While smartphone makers compete with one another over the products they make, some on the supply side have to compete to have their parts selected for use in the most popular devices. Corning (NYSE:GLW) and GT Advanced Technologies (NASDAQGS:GTAT) are both competing for favor.
Many people who have owned a cellphone have had the day-ruining experience of dropping their device anywhere from a few inches to a few feet and watching the screen — the center of all the action — crack and shatter into a hundred pieces. On many modern devices, this is a tragedy that can be avoided, but there’s fierce competition over who can avoid it the best.
Corning lucked out big when it got to supply the glass that appears on the front of Apple’s (NASDAQ:AAPL) iPhones, and it hasn’t stopped lucking out. Its signature Gorilla Glass has appeared on many of the most popular devices in the market, including Samsung’s (SSNLF.PK) line of Galaxy smartphones. In a press release late last year, Corning announced that its glass had been put into over 1 billion devices. But, competition could soon heat up for Corning.
GT Advanced Technologies has been working on an alternative that is is theoretically second in strength only to diamonds. The company produces its own lab-grown sapphire to use as screen covers — as well as in other capacities — on devices. The sapphire should be stronger than Corning’s Gorilla Glass and shouldn’t be scratched by anything short of a diamond. However, there is contention from Corning.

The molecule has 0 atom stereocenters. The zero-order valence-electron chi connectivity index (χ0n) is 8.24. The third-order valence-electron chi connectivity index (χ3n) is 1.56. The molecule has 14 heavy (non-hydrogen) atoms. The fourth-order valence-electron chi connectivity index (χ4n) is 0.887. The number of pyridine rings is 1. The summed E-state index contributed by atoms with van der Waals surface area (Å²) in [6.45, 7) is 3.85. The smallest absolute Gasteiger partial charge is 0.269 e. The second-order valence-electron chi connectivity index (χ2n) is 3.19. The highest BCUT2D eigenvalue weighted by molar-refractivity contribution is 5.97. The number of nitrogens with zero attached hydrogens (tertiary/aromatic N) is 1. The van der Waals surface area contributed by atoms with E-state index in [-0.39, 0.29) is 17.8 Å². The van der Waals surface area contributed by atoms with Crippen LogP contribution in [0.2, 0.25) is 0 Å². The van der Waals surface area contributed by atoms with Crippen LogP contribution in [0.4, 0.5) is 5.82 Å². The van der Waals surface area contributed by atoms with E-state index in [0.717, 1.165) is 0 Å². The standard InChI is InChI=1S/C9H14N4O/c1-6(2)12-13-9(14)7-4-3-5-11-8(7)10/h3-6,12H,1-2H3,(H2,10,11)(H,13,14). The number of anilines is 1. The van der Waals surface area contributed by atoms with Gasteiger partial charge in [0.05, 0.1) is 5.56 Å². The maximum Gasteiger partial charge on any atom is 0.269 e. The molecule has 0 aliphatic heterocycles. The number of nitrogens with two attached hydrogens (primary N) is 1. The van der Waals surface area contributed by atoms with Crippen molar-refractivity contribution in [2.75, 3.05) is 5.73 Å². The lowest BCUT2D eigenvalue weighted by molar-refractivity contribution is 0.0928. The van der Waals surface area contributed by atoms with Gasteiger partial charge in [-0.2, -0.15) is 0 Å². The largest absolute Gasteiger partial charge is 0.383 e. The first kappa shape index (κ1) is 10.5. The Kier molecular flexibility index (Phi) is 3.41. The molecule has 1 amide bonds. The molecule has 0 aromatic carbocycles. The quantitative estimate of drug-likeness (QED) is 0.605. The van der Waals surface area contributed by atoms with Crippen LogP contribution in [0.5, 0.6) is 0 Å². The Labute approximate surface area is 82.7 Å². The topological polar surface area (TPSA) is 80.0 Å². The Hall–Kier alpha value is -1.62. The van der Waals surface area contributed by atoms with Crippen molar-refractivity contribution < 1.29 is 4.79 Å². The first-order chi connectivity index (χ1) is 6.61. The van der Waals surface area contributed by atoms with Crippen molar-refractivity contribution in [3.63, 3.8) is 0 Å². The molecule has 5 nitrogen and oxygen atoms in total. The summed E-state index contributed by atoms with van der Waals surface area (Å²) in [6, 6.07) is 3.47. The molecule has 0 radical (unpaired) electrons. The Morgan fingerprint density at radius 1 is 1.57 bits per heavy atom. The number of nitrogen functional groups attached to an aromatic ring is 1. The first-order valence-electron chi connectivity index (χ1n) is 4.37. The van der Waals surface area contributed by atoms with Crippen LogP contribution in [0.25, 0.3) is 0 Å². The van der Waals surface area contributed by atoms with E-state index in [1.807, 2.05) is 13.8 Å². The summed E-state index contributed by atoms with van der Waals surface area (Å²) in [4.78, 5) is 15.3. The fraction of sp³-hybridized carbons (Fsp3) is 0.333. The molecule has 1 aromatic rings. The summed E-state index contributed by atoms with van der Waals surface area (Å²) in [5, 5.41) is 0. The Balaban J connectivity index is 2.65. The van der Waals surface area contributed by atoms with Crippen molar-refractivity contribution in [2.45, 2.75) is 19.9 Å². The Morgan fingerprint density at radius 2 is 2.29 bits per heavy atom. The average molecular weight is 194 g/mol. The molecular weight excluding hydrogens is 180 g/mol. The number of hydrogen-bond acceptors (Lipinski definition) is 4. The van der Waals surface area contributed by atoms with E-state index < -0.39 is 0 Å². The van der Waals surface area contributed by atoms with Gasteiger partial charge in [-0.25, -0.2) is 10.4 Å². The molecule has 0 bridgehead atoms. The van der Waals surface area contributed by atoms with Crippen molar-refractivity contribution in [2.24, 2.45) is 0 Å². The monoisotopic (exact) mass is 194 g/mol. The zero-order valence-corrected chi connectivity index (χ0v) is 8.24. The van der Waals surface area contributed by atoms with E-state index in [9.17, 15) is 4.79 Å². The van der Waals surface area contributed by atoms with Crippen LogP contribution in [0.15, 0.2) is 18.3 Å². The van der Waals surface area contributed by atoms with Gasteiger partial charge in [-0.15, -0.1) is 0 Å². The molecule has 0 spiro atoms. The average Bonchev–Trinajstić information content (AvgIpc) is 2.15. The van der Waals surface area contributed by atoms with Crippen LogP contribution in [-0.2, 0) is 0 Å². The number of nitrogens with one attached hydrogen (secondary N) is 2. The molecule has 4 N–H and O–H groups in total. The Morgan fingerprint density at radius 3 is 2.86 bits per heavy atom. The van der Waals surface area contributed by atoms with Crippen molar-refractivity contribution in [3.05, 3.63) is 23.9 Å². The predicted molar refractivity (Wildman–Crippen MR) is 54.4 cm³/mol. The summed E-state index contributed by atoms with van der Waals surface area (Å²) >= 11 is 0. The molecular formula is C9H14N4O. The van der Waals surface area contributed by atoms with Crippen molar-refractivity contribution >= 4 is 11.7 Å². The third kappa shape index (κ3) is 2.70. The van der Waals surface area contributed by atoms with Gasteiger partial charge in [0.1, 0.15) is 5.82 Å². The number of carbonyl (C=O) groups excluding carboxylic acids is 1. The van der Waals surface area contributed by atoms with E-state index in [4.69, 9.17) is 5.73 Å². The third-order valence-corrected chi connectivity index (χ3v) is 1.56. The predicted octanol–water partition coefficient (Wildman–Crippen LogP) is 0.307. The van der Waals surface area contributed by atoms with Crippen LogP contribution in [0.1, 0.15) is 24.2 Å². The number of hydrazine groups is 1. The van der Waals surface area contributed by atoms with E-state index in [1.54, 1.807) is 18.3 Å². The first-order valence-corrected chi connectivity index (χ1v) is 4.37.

Both companies conducted tests to examine the strength of their products. Of course, when they are conducting those tests, they want to make sure their product is shown in a good light. Corning demonstrated the strength of its latest Gorilla Glass head-to-head with a sapphire cover they produced. Naturally they demonstrated the sapphire breaking while the Gorilla Glass held up to each of the tests. GT Advanced Technologies showed off its sapphire in Barcelona, bashing up the cover without damaging it a bit. The two companies haven’t had these latest products tested against one another in a in-depth independent study, so it’s hard to say where truth lies.
However, even if Gorilla Glass proves to be slightly weaker than sapphire, it is the cheaper of the two to produce, and wouldn’t be likely to lose its prominence in the technology sector. With the recent announcement of a new generation of Gorilla Glass, it makes sense that Corning hit a 52-week high of $15.50 on the New York Stock Exchange Monday.
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